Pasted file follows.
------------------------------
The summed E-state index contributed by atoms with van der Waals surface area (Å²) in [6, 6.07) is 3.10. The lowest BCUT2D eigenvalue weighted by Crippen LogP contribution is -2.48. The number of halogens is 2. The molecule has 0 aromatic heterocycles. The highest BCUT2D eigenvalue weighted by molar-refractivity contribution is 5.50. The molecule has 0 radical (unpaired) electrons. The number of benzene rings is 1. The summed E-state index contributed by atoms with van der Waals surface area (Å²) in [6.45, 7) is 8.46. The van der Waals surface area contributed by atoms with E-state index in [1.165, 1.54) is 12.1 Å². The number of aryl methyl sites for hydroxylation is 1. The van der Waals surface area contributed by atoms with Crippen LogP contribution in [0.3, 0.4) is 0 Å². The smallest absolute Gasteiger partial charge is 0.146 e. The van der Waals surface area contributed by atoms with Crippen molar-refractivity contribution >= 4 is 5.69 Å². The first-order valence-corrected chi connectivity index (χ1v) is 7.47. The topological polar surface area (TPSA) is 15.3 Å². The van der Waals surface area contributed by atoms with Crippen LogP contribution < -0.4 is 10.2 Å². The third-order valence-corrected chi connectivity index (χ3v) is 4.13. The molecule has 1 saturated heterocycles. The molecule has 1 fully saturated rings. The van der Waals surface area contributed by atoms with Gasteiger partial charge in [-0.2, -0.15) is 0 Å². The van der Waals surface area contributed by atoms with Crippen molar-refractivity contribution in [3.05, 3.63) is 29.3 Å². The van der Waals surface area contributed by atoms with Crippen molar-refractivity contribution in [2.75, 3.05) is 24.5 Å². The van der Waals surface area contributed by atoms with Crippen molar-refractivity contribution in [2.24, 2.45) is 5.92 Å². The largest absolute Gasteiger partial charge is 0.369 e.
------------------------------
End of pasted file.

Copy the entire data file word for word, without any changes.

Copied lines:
The summed E-state index contributed by atoms with van der Waals surface area (Å²) in [6, 6.07) is 3.10. The lowest BCUT2D eigenvalue weighted by Crippen LogP contribution is -2.48. The number of halogens is 2. The molecule has 0 aromatic heterocycles. The highest BCUT2D eigenvalue weighted by molar-refractivity contribution is 5.50. The molecule has 0 radical (unpaired) electrons. The number of benzene rings is 1. The summed E-state index contributed by atoms with van der Waals surface area (Å²) in [6.45, 7) is 8.46. The van der Waals surface area contributed by atoms with E-state index in [1.165, 1.54) is 12.1 Å². The number of aryl methyl sites for hydroxylation is 1. The van der Waals surface area contributed by atoms with Crippen LogP contribution in [0.3, 0.4) is 0 Å². The smallest absolute Gasteiger partial charge is 0.146 e. The van der Waals surface area contributed by atoms with Crippen molar-refractivity contribution >= 4 is 5.69 Å². The first-order valence-corrected chi connectivity index (χ1v) is 7.47. The topological polar surface area (TPSA) is 15.3 Å². The van der Waals surface area contributed by atoms with Crippen LogP contribution < -0.4 is 10.2 Å². The third-order valence-corrected chi connectivity index (χ3v) is 4.13. The molecule has 1 saturated heterocycles. The molecule has 1 fully saturated rings. The van der Waals surface area contributed by atoms with Gasteiger partial charge in [-0.2, -0.15) is 0 Å². The van der Waals surface area contributed by atoms with Crippen molar-refractivity contribution in [3.05, 3.63) is 29.3 Å². The van der Waals surface area contributed by atoms with Crippen molar-refractivity contribution in [2.75, 3.05) is 24.5 Å². The van der Waals surface area contributed by atoms with Crippen molar-refractivity contribution in [2.24, 2.45) is 5.92 Å². The largest absolute Gasteiger partial charge is 0.369 e.